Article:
First level of Heartlight
|Distribution||3½-inch floppy disk|
Heartlight is a puzzle game originally developed by Janusz Pelc for 8-bit Atari in 1990. In 1994, an MS-DOS port (Heartlight PC) was published by Epic MegaGames along with two other games by Janusz Pelc in the Epic Puzzle Pack. The shareware version contained 20, the full version (Heartlight Deluxe) 70 levels. In 2006, Maciej Miąsik, co-author of the DOS version, recompiled it and released it under the Creative Commons Attribution-ShareAlike 2.5 license.
The game is set up on a 12x20-square grid. Some of the levels make full use of the space, others fill unused space with a moving background. The game is played as from the side (unlike some bird-eye-view puzzle games), with gravity playing an important part.
The object of the game is to help Percival, the elf character you guide with your keyboard, collect all the hearts on each level and get to the door. Different objects with unique characteristics aim to make reaching this goal more complex.
Unlike many computer games, Heartlight is neither timed nor limited to a certain number of lives. However, there is no Save feature, so under the original DOS environment you lose your place if you quit to do something else. You can restart the level by pressing Esc as many times as you wish, and in most levels you can sit and study them before beginning.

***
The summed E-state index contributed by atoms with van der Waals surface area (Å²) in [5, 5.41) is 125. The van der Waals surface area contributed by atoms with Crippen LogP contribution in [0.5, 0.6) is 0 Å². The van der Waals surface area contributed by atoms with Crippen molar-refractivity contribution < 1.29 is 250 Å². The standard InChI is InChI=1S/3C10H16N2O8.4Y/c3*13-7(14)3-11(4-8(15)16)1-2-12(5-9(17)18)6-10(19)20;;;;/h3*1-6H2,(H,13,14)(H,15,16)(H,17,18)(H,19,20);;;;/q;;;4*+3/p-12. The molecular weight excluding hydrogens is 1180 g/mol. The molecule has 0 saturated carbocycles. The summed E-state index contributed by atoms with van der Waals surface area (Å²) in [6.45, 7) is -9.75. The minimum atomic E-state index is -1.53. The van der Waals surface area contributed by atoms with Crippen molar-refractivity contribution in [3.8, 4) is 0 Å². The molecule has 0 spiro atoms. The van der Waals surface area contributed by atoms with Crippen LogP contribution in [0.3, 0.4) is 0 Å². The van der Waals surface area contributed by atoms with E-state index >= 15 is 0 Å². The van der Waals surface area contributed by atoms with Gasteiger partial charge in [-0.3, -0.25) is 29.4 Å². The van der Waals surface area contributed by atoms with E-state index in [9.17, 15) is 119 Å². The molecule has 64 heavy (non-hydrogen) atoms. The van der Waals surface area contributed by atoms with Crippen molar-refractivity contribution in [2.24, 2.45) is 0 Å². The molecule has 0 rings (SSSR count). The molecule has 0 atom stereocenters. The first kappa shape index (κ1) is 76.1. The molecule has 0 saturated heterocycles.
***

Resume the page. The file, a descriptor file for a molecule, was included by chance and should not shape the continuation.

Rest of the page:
However you don't have to replay each level when returning to this game. You can advance to a different level by holding down the space bar and using either of the left or right direction arrows on the keyboard. The game will work on Windows 7 under DOSBox.
Objects in play
Basic objects you will see on almost every level include bombs, rocks, and hearts. While hearts are one of the goals, they can also fall on and kill Percival. Bombs blow up when squashed or dropped on a hard surface. Rocks squash Percival and can blow up bombs. There are several other objects that you come across while playing the game, and the only way to learn about them is to experiment. Several kinds of walls and empty space also have unique properties that must be tested.
Heartlight plays a looping track of music along with sound effects for interactions with objects. Hearts falling make a "tink" noise, rocks clunk when they fall on hard objects, and the door creaks when it opens, for example.
The game was later released as part of the Epic Puzzle Pack (with Robbo and Electro) which was reviewed in 1994 in Dragon #206 by Sandy Petersen in the "Eye of the Monitor" column. Petersen gave the compilation 3 out of 5 stars.